The only group containing two former Fifa World Cup winners: France (1998) and Uruguay (1930 and 1950). Hosts South Africa will have their work cut out for them!
Despite being ranked seventh in the Fifa World Rankings, France was unseeded for the draw. Their qualification was very controversial, thanks to an overtime victory over the Republic of Ireland in Paris in which the winning goal was set up by a deliberate hand ball by striker Thierry Henry.
While they are still a team to be reckoned with, the French are no longer the free flowing skilful side that they were when the great Zinedine Zidane patrolled their midfield.
Despite having Henry – now his country’s leading international goal scorer of all time – leading the attack, they have at times struggled to find the back of the net. In fact, during 2009, they went through seven matches in succession in which neither team managed to score more than one goal. They played 12 matches, won seven, lost two and drew three.
France finished second in their qualifying group behind Serbia, but booked their place with their controversial two-leg win over the Republic of Ireland. It marked the first time the French had qualified for the World Cup four times in succession.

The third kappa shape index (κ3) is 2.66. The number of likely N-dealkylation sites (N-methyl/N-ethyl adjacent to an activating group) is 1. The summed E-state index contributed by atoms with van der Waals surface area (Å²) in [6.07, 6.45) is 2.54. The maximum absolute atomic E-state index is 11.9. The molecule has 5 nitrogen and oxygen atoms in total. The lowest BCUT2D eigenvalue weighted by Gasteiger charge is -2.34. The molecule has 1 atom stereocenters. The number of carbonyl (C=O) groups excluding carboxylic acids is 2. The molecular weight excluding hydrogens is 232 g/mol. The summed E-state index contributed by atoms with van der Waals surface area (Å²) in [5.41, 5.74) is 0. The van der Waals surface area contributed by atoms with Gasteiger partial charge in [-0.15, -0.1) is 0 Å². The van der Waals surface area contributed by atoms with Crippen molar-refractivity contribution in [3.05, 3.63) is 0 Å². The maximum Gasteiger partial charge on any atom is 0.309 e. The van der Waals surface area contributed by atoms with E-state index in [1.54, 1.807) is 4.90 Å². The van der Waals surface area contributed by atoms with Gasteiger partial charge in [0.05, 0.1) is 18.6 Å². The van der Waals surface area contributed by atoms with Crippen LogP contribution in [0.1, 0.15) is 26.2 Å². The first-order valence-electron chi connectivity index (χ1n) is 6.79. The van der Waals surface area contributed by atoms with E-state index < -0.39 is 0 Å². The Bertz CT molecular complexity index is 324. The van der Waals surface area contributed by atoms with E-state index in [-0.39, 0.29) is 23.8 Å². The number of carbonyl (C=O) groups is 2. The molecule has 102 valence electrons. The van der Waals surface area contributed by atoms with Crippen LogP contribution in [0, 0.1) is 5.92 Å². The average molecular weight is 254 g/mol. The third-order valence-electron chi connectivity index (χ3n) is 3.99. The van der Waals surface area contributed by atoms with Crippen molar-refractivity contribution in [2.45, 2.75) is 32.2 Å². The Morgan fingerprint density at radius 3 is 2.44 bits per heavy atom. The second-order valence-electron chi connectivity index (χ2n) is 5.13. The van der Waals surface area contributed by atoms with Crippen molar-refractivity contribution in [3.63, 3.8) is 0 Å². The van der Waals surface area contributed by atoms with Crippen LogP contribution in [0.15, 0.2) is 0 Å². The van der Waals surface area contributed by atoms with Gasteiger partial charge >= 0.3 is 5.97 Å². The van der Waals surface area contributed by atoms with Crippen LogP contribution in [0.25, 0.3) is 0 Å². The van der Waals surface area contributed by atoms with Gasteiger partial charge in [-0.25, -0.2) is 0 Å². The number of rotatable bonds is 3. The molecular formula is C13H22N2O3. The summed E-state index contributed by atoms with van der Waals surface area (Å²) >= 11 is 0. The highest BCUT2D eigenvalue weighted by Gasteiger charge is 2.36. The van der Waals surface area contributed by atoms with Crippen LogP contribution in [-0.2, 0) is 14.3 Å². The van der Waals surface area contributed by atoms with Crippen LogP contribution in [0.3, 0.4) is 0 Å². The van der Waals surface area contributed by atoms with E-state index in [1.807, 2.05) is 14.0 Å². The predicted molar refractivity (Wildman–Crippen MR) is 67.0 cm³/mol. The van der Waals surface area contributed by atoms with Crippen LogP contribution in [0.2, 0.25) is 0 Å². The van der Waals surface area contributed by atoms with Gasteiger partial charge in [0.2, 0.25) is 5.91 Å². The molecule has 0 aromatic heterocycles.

It should also be pointed out that the French go into the World Cup as the beaten finalists from 2006. If they had come out on the right side of a penalty shootout, it would have been their second title in three World Cups. The big question is whether or not they can perform as well outside of Europe.
Mexico showed good form in the latter half of 2009 with eight wins, one loss, and two draws. Overall, in a very busy year, they played 20 matches, won 11, lost six, and drew three.
Their most impressive performance of all came in the Gold Cup final in July when, after being level at nil-nil with the USA at half-time, they crushed the USA 5-0. If they can show a similar ability to step up their game on the World Cup stage, the Mexicans could be dangerous.
They will be appearing at the World Cup finals for the fifth time in succession and for the thirteenth time in total. They will also be South Africa’s opposition in the tournament opener.
Mexico’s coach Javier Aguirre told Fifa.com: “It is an honour to play against South Africa in the opening game. To know that the whole world will have eyes on us during the game is huge. There will be a lot of emotion and pressure.”
Previously Aguirre led the team to South Korea/Japan in 2002 before moving to Spanish club Osasuna, which he helped qualify for the Uefa Champions League. He then moved to Atletico Madrid and helped them to fourth in La Liga before he moved back to take over as Mexico’s coach once more.
In their past four appearances in the Fifa World Cup finals, the Mexicans have always made it to the round of 16.
Veteran striker Cuauhtemoc Blanco, at the age of 37, will likely lead Mexico’s front line.
Uruguay snatched the last available qualifying place for the 2010 Fifa World Cup by qualifying fifth among South American teams and then beating Costa Rica in a playoff for a place in South Africa. It was the third time in succession that they had been involved in a playoff for a World Cup place.